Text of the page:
Young adults struggle, succeed with financial intelligence

A+student+holds+a+beer+bottle%2C+tilting+his+head+back+to+take+a+drink.+Photo+illustration+by+Sarah+Kuhlmann%2C+Ana+Manzano.

A student holds a beer bottle, tilting his head back to take a drink. Photo illustration by Sarah Kuhlmann, Ana Manzano.

Anjali Noel Ramesh

In a secluded hallway on the North side of the school, surrounded by art and language classes, lies the two finance and economics classrooms. Teachers Susan Lidholm and Stacy Elsbury educate their students on both individual and global economic principles.

Personal Finance, one of the business classes RBHS offers, is a required credit by the state of Missouri for all high schoolers to complete before they graduate; however, students can test out of the class by taking Advanced Placement Economics. The personal finance class became mandated in 2006, when the State Board of Education deemed it necessary to prepare students to make informed decisions in their future work and family life. The class focuses on educating students on how to manage their expenses, income and how to invest their time to create a profitable future for themselves.

Did you know?
20% of young millennials expect to rely financially on parents into their 30s. [Source: Bizjournals.com]

Lidholm teaches the class through simulations such as controlled spending through a budget wheel tracker, and giving the students practice dividing an assigned net income among necessary day-to-day expenses. The simulator also provides “chance” cards that throw in possible, random scenarios, such as a speeding ticket or a small sum of money from a lottery win, for students to deal with when completing the activity. She also said she believes the best way to tell students about budgeting is through hands-on, real world practice rather than lectures.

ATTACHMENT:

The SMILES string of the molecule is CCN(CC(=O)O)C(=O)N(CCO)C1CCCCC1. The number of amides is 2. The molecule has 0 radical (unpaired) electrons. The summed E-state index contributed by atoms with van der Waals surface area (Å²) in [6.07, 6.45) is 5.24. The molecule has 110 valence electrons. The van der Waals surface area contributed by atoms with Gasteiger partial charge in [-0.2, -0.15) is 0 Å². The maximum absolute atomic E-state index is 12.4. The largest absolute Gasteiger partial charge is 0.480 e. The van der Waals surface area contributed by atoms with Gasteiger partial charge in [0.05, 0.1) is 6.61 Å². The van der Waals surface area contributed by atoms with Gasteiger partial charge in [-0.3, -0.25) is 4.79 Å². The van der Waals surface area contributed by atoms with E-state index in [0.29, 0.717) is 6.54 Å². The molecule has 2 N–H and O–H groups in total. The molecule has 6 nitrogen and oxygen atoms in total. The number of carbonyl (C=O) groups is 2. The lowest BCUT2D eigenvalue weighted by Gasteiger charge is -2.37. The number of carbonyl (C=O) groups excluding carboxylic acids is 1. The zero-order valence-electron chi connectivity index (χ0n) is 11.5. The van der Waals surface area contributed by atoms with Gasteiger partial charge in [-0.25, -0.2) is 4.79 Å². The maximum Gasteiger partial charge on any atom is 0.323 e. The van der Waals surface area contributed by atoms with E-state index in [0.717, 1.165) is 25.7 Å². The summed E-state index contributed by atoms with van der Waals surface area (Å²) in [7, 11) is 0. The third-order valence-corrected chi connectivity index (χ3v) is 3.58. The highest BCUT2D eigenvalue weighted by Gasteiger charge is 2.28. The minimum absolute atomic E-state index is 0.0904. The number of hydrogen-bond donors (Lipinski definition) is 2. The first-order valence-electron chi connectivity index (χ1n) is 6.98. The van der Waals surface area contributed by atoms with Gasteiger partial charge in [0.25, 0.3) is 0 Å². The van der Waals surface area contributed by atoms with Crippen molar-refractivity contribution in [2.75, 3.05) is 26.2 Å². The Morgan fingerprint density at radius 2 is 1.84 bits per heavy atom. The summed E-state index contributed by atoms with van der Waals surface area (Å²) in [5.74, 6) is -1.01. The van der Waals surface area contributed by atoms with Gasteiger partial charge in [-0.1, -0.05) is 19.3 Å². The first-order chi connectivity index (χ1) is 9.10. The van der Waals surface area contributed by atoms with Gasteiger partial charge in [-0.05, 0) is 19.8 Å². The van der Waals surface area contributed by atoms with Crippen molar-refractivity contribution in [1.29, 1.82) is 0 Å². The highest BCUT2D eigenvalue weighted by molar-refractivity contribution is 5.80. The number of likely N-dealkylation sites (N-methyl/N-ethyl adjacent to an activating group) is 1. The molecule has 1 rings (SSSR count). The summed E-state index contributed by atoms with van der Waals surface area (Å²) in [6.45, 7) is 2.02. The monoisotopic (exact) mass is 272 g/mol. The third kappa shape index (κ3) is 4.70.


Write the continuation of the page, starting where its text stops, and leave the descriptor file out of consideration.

“The cardinal rule in Personal Finance is to put money in savings before you even actually start to spend,” Lidholm said. “It’s always easy to overspend, and we want you to know that you have a budget and this is your requirement.”

One of Lidholm’s hopes for the future is to be able to invite outside business managers, such as car salespeople and bankers, to come to events at RBHS like the course fair and career fair. She said professionals in these fields would help educate students on insurance maintenance. Additionally, from their experience in the world outside of school, they would provide opportunities to practice budgeting for novice high schoolers.

“We do [simulations] on a smaller level in class, and it works out really well,” Lidholm said. “So, [it would be helpful] to be able to make [the project] broader and more hands on with real-life situations.”

Parents, work experience influence financial decision-making 

Senior Jordan Kuhnert enrolled in an online, condensed version of Personal Finance during the summer before her junior year. While she said taking the class was useful to an extent, currently she is turning to her parents to answer more detailed questions about finances. This includes how to manage her insurance for the future, both with living arrangements and automobile maintenance. Kuhnert knows how to complete basic tasks for independent living, like doing laundry and changing a tire, but she said she would rather have help from her parents when tackling tougher financial issues, such as managing insurance and doing taxes. 

“I have a job, so I’ve had to do taxes, but my dad definitely helped me with them,” Kuhnert said. “And I’ve had practice budgeting my money because my parents made sure that was a big part of what they taught me.”

In terms of controlling how much she spends on food, Kuhnert said she maintains a healthy lifestyle for the most part. She avoids eating out at fast food restaurants for lunch and packs her own food daily. Kuhnert also tries to exercise through activities she enjoys, such as hiking.